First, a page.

There has been no shortage of Quincy Jones documentaries and tributes to the producer, musician, composer, director. Last week, Quincy Jones was honored with an imprint ceremony outside the Chinese Theatre in Hollywood, the first composer to have his hand and footprints immortalized in cement. It was quite a moment to see someone who has had such an influence on our culture in the way that Jones has to see that happen, it was more poignant to see legends of hip-hop come out to see the occasion. Daughter and filmmaker Rashida Jones was also there, delivering a touching speech for her father.
He is also the subject of her film Quincy which she worked on with co-director Alan Hicks. Quincy is perhaps the most honest and intimate look at the person behind the music. With this documentary, we travel the world, we delve into archive footage, and we see the health scares. Ultimately, it’s a thrilling look a just how much he has contributed to society, the stories he has to tell working with everyone from Ray Charles to Sinatra to Michael Jackson.
I caught up with Jones and Hicks to talk about how they sifted through almost 3000 hours to give us the gift of Quincy.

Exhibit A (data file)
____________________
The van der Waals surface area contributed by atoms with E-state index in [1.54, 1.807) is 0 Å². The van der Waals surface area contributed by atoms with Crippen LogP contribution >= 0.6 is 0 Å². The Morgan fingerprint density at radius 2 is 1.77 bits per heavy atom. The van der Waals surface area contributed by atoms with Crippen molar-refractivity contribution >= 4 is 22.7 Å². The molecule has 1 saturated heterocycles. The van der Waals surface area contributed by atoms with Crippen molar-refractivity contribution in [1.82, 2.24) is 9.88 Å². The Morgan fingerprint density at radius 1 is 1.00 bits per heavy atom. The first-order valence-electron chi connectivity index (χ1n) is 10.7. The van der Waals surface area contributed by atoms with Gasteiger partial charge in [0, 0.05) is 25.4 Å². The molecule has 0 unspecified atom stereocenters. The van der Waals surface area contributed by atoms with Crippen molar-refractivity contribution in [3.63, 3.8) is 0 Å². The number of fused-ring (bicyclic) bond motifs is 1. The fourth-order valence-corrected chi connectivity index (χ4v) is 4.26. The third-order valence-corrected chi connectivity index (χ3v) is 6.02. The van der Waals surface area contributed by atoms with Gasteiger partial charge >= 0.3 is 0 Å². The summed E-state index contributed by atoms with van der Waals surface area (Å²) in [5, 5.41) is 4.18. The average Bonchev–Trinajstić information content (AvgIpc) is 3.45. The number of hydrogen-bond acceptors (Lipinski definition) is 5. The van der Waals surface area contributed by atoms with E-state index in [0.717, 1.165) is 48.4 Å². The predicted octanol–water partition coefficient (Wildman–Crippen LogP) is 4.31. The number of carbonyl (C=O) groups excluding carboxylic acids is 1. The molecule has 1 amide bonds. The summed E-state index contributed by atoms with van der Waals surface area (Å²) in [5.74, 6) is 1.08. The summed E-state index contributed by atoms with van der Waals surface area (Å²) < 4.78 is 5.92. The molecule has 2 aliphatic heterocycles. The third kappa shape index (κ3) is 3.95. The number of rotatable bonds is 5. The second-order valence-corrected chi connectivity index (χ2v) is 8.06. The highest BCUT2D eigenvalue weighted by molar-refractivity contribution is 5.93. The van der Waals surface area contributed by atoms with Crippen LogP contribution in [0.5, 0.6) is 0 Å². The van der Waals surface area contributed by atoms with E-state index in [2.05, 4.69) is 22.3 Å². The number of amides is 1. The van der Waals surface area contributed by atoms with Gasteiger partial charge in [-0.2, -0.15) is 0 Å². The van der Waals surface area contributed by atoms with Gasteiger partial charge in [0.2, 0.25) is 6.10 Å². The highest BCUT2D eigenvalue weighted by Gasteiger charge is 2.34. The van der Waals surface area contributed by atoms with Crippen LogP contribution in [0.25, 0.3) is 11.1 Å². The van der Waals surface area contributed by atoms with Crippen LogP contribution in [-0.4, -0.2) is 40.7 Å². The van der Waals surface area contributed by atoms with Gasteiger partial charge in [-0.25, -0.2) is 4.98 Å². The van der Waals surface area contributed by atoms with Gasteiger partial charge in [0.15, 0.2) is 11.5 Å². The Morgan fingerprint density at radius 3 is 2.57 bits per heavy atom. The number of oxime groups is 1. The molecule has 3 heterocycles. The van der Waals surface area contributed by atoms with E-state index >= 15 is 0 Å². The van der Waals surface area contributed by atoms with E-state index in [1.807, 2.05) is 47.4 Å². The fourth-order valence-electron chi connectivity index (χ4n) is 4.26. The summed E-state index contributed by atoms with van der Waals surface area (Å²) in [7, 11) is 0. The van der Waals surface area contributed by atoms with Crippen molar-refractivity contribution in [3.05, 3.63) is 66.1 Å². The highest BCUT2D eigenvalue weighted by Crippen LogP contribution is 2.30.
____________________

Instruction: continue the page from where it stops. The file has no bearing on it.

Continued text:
Rashida and Alan, I was at the imprint ceremony for Quincy the other day. It was such a historic moment, what did that feel like to see that happen and make such a mark there?
Rashida: It’s always great because he’s so grateful. Anytime he’s honored he’s always grateful and it’s genuine. He’s honored a lot. He should be honored a lot. I think specifically his relationship with Hollywood and the way he’s shaped so much of this town and so many things that many may not know, that’s what stood out to me.
I don’t know if people know about his relationship with Will Smith and Oprah Winfrey and all those relationships with Tv, film, and scoring. It’s not just about the giant immeasurable cultural impact of his relationship with Micahel Jackson and Frank Sinatra. The Hollywood part of it really stood out to me. Just to see Snoop, Usher, Dre, and Kareem all come out for him and pay him respect. That was so touching to me. They love him so much and he is just everybody’s father.